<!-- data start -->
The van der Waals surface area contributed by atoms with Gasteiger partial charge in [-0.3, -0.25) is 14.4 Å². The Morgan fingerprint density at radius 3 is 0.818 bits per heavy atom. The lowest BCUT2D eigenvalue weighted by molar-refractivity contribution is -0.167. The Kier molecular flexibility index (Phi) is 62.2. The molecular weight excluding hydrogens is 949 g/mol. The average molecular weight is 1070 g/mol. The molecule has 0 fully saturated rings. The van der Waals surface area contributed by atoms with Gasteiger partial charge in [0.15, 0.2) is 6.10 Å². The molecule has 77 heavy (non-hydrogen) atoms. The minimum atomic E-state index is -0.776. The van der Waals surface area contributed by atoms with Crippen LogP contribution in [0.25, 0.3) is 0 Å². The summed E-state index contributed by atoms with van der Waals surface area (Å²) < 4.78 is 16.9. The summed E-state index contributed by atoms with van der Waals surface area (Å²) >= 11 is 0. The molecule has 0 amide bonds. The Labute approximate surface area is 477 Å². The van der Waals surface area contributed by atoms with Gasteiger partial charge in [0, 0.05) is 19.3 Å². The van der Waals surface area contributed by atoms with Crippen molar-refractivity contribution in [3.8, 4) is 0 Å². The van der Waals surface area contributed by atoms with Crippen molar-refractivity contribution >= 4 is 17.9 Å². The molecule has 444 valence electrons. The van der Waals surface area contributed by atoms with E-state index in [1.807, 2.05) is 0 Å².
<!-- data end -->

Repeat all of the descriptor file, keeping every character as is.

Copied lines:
The van der Waals surface area contributed by atoms with Gasteiger partial charge in [-0.3, -0.25) is 14.4 Å². The Morgan fingerprint density at radius 3 is 0.818 bits per heavy atom. The lowest BCUT2D eigenvalue weighted by molar-refractivity contribution is -0.167. The Kier molecular flexibility index (Phi) is 62.2. The molecular weight excluding hydrogens is 949 g/mol. The average molecular weight is 1070 g/mol. The molecule has 0 fully saturated rings. The van der Waals surface area contributed by atoms with Gasteiger partial charge in [0.15, 0.2) is 6.10 Å². The molecule has 77 heavy (non-hydrogen) atoms. The minimum atomic E-state index is -0.776. The van der Waals surface area contributed by atoms with Crippen LogP contribution in [0.25, 0.3) is 0 Å². The summed E-state index contributed by atoms with van der Waals surface area (Å²) < 4.78 is 16.9. The summed E-state index contributed by atoms with van der Waals surface area (Å²) >= 11 is 0. The molecule has 0 amide bonds. The Labute approximate surface area is 477 Å². The van der Waals surface area contributed by atoms with Gasteiger partial charge in [0, 0.05) is 19.3 Å². The van der Waals surface area contributed by atoms with Crippen molar-refractivity contribution in [3.8, 4) is 0 Å². The van der Waals surface area contributed by atoms with Crippen molar-refractivity contribution >= 4 is 17.9 Å². The molecule has 444 valence electrons. The van der Waals surface area contributed by atoms with E-state index in [1.807, 2.05) is 0 Å².